4 Incredible Times When Dogs Saved Their Owners and Became Heroes


may 2015 hero pets dog
Eric Nyquist for Reader’s DigestThese days, you’d be hard-pressed to find a scientist who doesn’t acknowledge that most animals have the ability to feel emotion in some way. In the past decade, a tremendous amount of research has focused on how animals think and feel and the possibility that they possess reason and morals. We may never know what motivates animals when they go out of their way to save people, as they do in these stories, but in these moments, it’s hard not to see striking evidence of empathy, love, and perhaps a basic understanding of life.

Roselle’s Finest Hour
Breed: Labrador retriever
Where: New York City

On the morning of September 11, 2001, computer sales manager Michael Hingson, who is blind, went early to his office on the 78th floor of the North Tower of the World Trade Center to prepare for a meeting. As Michael worked, his guide dog, a Labrador retriever named Roselle, dozed by his feet.

At 8:46 a.m., a tremendous boom rocked the building, eliciting screams throughout the floor. Michael grabbed Roselle’s harness, trusting that the dog would lead him out of danger, and they navigated their way to a stairwell.

“Forward,” Michael instructed, and they descended the first of 1,463 steps to the lobby. After about ten floors, the stairwell grew crowded and hot, and the fumes from jet fuel had made it hard to breathe.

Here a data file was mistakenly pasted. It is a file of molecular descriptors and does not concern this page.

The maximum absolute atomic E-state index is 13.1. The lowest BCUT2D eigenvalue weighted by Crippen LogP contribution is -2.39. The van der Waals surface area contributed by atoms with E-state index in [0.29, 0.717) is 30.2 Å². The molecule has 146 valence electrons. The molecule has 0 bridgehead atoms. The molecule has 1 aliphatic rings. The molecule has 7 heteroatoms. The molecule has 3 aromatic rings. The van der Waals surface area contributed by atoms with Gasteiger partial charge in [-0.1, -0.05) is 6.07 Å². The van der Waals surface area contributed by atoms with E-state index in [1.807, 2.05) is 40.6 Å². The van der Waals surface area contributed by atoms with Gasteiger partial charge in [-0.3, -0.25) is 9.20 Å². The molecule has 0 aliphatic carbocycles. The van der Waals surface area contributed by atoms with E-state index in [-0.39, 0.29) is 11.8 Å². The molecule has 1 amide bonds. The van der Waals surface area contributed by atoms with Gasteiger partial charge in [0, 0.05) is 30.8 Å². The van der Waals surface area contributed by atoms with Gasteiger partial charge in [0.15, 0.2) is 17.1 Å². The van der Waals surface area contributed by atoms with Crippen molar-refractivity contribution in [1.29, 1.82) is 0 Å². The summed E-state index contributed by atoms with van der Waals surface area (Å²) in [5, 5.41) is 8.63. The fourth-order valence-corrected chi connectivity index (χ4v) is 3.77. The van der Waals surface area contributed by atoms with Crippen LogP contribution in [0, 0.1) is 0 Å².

When a woman became hysterical, yelling that they wouldn’t make it, Roselle nudged the woman until she finally petted the dog, calmed herself, and kept walking down the stairs.

Around the 30th floor, firefighters started passing Michael on their way up. Each one stopped to offer him assistance. He declined but let Roselle be petted, providing many of the firefighters with what would be their last experience of unconditional love.

After about 45 minutes, Michael and Roselle reached the lobby, and 15 minutes later, they emerged outside to a scene of chaos. Suddenly the police yelled for everyone to run as the South Tower began to collapse.

Michael kept a tight grip on Roselle’s harness, using voice and hand commands, as they ran to a street opposite the crumbling tower. The street bounced like a trampoline, the sky rained debris, and “a deafening roar” like a hellish freight train filled the air. Hours later, Michael and Roselle made it home safely.

In the months that followed, Michael became a spokesperson for Guide Dogs for the Blind, the organization that had trained Roselle. Together, they spread their message about trust and teamwork.

In 2004, Roselle developed a blood disorder, and she retired from guiding and touring three years later. She died in 2011.

“I’ve had many other dogs,” Michael wrote, “but there is only one Roselle.”


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